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36 Dietary calcium intake is inadequate in the majority of children with chronic kidney disease
  1. Louise McAlister,
  2. Selmy Silva,
  3. Rukshana Shroff
  1. Great Ormond Street Hospital for Children


Introduction Adequate calcium (Ca) intake is required for bone mineralisation. KDOQI guidelines for CKD suggest a Ca intake between 100–200% of recommended intakes for healthy children, with an upper limit of 2500 mg/day in older children. We assessed Ca intake from diet, enteral feeds and medications in children with CKD3-5D and healthy controls.

Materials and methods 3-day food diaries were recorded in 23 children with CKD3-5, 23 CKD5D, 27 age-matched controls (median age 9.2 (range 0.8-17.8) years), including doses of phosphate binders and Ca supplements. Dietary Ca was calculated using standardised software.

Results Dietary Ca intake in CKD3-5D was 480 (131-836) vs 724 (218-1507)mg/day in controls (p=0.00002), providing 82% vs 108% (p=0.002) of the Reference Nutrient Intake (RNI) for age (figure 1). 74% of children with CKD3-5D received <100% RNI. 26% (12/46) of children with CK3-5D were exclusively enterally fed, achieving 90% RNI. The main Ca sources were dairy products (55% in controls vs 24% in CKD3-5D) and cereals (29% and 21% respectively). 80% (37/46) of CKD children were prescribed Ca-based phosphate binders, 15% Ca supplements and 11% both, increasing median daily Ca intake to 1145 (303-3779)mg/day, 177% RNI. When total daily Ca intake from diet and medications was considered, 7/46 (15%) received <100% RNI, 19 (41%) received >2 x RNI and 3 (6%) exceeded the KDOQI recommended upper limit of 2500 mg Ca/day. Adherence to the prescribed dose of medications was not assessed. 2 (28%) patients with a total Ca intake below the RNI were hypocalcaemic and one patient (5%) having >2 x RNI was hypercalcaemic.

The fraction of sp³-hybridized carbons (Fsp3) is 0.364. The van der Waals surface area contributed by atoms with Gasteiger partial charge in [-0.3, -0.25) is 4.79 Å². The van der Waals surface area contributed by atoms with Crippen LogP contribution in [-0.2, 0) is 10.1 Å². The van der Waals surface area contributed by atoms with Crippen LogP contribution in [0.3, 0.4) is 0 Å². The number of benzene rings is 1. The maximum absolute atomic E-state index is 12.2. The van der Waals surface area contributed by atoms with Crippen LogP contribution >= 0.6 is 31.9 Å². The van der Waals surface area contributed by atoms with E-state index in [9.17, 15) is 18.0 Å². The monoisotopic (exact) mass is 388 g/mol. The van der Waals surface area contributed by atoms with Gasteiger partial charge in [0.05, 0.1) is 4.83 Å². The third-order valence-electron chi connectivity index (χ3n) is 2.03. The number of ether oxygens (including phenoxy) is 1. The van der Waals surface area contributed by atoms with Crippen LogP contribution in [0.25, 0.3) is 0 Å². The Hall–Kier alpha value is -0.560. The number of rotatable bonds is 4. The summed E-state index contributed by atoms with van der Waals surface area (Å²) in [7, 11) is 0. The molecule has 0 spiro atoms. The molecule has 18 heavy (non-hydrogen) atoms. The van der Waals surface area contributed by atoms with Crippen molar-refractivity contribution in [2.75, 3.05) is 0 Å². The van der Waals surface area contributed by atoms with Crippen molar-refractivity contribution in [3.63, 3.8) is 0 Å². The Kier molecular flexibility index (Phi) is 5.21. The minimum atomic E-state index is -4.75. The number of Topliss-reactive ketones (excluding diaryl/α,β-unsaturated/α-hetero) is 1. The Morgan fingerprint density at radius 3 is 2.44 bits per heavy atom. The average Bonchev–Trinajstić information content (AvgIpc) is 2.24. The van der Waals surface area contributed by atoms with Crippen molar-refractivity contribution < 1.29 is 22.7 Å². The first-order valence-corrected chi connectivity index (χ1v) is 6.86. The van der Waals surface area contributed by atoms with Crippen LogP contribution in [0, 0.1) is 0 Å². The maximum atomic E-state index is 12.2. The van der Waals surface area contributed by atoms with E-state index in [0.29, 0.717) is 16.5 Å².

Conclusions In children with CKD3-5D nearly 75% had a dietary Ca below 100% RNI for age. Restriction of dairy products as part of a phosphate controlled diet limits Ca intake. Additional calcium from medications is required in order to meet KDOQI’s guideline of 100-200% recommended intakes.

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